“Pure Land oriented practices and concepts are found within basic Mahāyāna Buddhist cosmology, and form an important component of the Mahāyāna Buddhist traditions of China, Japan, Korea, Vietnam and Tibet. The term “Pure Land Buddhism” is used to describe both the Pure Land soteriology of Mahāyāna Buddhism, which may be better understood as “Pure Land traditions” or “Pure Land teachings,” and the separate Pure Land sects that developed in Japan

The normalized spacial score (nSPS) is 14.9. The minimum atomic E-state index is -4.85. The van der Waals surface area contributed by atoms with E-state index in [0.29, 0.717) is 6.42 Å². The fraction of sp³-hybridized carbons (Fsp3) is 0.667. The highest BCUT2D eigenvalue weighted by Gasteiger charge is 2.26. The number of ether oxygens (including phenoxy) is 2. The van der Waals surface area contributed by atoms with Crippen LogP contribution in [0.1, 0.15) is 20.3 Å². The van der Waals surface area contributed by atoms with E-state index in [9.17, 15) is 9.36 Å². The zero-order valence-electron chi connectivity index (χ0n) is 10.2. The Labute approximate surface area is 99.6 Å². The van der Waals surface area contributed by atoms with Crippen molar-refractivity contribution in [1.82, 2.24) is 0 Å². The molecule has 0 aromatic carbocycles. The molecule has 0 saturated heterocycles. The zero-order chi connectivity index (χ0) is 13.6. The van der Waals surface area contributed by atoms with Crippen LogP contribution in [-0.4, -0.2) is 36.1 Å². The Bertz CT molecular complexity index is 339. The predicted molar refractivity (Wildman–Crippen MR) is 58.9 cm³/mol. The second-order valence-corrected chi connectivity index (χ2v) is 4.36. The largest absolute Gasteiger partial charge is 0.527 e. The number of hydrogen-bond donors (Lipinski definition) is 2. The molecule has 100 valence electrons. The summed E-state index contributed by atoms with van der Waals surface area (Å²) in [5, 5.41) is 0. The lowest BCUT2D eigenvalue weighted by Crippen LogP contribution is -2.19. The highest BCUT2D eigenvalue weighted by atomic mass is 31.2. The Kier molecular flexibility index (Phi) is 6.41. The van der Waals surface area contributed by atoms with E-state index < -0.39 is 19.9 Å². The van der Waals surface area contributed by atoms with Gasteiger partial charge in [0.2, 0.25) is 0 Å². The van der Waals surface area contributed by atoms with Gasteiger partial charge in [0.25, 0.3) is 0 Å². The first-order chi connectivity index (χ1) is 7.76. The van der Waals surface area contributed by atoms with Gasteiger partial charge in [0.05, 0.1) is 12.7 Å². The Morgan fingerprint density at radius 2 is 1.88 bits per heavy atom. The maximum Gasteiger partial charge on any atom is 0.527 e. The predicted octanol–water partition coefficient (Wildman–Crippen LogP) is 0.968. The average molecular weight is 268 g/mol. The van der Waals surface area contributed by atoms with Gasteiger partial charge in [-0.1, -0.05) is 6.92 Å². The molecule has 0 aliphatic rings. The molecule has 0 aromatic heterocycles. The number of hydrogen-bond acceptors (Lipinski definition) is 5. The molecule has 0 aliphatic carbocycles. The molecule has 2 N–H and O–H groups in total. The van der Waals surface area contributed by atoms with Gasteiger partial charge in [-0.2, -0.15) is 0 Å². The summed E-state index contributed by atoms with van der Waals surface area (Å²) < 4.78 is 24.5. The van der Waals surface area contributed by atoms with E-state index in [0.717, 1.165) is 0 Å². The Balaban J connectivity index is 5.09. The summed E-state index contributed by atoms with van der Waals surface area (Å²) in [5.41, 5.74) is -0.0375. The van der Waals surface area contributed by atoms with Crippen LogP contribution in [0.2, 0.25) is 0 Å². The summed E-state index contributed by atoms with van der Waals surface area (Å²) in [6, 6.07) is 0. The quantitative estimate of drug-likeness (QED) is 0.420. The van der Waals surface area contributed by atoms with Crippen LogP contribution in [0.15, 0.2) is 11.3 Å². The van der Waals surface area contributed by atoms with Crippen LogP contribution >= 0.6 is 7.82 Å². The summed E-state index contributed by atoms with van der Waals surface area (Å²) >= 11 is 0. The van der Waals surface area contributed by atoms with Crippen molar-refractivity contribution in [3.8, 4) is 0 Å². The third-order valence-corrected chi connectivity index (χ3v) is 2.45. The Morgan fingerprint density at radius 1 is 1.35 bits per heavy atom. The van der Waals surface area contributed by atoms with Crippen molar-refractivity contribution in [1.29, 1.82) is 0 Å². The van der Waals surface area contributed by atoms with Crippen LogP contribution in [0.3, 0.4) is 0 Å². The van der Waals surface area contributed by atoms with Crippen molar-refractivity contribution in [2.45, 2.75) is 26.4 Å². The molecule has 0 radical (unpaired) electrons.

…..Contemporary Pure Land traditions see Amitābha expounding the Dharma in his buddha-field (Skt. buddhakṣetra), or “pure land” (Ch. 净土, Jìngtu), a region offering respite from karmic transmigration. Amitābha’s pure land of Sukhāvatī is described in the Longer Sukhāvatīvyūha Sūtra as a land of beauty that surpasses all other realms. It is said to be inhabited by many gods, men, flowers, fruits, and adorned with wish-granting trees where rare birds come to rest. In Pure Land traditions, entering the Pure Land is popularly perceived as equivalent to the attainment of enlightenment. Upon entry into the Pure Land, the practitioner is then instructed by Amitābha Buddha and numerous bodhisattvas until full and complete enlightenment is reached. This person then has the choice of returning at any time as a bodhisattva to any of the six realms of existence in order to help all sentient beings in saṃsāra, or to stay the whole duration, reach Buddhahood, and subsequently deliver beings to the shore of liberation”